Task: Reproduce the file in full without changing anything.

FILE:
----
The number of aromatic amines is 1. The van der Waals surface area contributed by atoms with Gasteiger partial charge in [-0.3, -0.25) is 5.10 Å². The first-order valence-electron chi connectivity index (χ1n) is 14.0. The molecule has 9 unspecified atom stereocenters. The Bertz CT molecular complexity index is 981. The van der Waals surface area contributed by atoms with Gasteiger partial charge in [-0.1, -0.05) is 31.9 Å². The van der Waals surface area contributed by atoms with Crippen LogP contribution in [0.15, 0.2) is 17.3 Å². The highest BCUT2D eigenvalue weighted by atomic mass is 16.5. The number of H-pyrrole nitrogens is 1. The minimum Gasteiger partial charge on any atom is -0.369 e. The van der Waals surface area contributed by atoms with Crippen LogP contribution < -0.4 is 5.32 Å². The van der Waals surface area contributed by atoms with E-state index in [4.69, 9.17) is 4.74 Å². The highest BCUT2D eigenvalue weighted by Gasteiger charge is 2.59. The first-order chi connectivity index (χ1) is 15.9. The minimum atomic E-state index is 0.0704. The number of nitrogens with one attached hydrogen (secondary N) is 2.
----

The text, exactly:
The number of aromatic amines is 1. The van der Waals surface area contributed by atoms with Gasteiger partial charge in [-0.3, -0.25) is 5.10 Å². The first-order valence-electron chi connectivity index (χ1n) is 14.0. The molecule has 9 unspecified atom stereocenters. The Bertz CT molecular complexity index is 981. The van der Waals surface area contributed by atoms with Gasteiger partial charge in [-0.1, -0.05) is 31.9 Å². The van der Waals surface area contributed by atoms with Crippen LogP contribution in [0.15, 0.2) is 17.3 Å². The highest BCUT2D eigenvalue weighted by atomic mass is 16.5. The number of H-pyrrole nitrogens is 1. The minimum Gasteiger partial charge on any atom is -0.369 e. The van der Waals surface area contributed by atoms with Crippen LogP contribution < -0.4 is 5.32 Å². The van der Waals surface area contributed by atoms with E-state index in [4.69, 9.17) is 4.74 Å². The highest BCUT2D eigenvalue weighted by Gasteiger charge is 2.59. The first-order chi connectivity index (χ1) is 15.9. The minimum atomic E-state index is 0.0704. The number of nitrogens with one attached hydrogen (secondary N) is 2.